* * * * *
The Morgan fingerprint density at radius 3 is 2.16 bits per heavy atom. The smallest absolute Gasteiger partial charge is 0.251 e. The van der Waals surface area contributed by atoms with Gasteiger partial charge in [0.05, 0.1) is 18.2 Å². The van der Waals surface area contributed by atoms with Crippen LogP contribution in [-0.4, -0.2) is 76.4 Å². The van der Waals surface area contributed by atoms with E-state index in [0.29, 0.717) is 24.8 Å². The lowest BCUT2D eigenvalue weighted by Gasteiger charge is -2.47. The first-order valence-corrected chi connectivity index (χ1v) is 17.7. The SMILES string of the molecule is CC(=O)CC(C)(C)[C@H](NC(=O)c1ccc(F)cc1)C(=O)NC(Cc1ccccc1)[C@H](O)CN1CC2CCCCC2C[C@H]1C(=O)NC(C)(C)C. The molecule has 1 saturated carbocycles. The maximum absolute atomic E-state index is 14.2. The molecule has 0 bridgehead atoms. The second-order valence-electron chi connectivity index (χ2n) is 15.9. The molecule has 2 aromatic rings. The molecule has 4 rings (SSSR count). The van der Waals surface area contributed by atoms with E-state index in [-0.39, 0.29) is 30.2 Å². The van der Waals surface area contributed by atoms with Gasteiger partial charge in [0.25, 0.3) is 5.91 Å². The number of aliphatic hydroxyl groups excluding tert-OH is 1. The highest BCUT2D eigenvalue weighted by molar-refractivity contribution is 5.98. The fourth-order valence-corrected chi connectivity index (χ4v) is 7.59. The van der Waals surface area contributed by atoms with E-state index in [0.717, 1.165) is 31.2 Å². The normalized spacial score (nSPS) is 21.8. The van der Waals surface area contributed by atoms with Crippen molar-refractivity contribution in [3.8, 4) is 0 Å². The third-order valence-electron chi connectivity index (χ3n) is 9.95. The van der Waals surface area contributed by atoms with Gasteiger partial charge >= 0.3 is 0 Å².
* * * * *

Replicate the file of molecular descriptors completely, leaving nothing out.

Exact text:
The Morgan fingerprint density at radius 3 is 2.16 bits per heavy atom. The smallest absolute Gasteiger partial charge is 0.251 e. The van der Waals surface area contributed by atoms with Gasteiger partial charge in [0.05, 0.1) is 18.2 Å². The van der Waals surface area contributed by atoms with Crippen LogP contribution in [-0.4, -0.2) is 76.4 Å². The van der Waals surface area contributed by atoms with E-state index in [0.29, 0.717) is 24.8 Å². The lowest BCUT2D eigenvalue weighted by Gasteiger charge is -2.47. The first-order valence-corrected chi connectivity index (χ1v) is 17.7. The SMILES string of the molecule is CC(=O)CC(C)(C)[C@H](NC(=O)c1ccc(F)cc1)C(=O)NC(Cc1ccccc1)[C@H](O)CN1CC2CCCCC2C[C@H]1C(=O)NC(C)(C)C. The molecule has 1 saturated carbocycles. The maximum absolute atomic E-state index is 14.2. The molecule has 0 bridgehead atoms. The second-order valence-electron chi connectivity index (χ2n) is 15.9. The molecule has 2 aromatic rings. The molecule has 4 rings (SSSR count). The van der Waals surface area contributed by atoms with E-state index in [-0.39, 0.29) is 30.2 Å². The van der Waals surface area contributed by atoms with Gasteiger partial charge in [0.25, 0.3) is 5.91 Å². The number of aliphatic hydroxyl groups excluding tert-OH is 1. The highest BCUT2D eigenvalue weighted by molar-refractivity contribution is 5.98. The fourth-order valence-corrected chi connectivity index (χ4v) is 7.59. The van der Waals surface area contributed by atoms with E-state index in [0.717, 1.165) is 31.2 Å². The normalized spacial score (nSPS) is 21.8. The van der Waals surface area contributed by atoms with Crippen molar-refractivity contribution in [3.8, 4) is 0 Å². The third-order valence-electron chi connectivity index (χ3n) is 9.95. The van der Waals surface area contributed by atoms with Gasteiger partial charge >= 0.3 is 0 Å².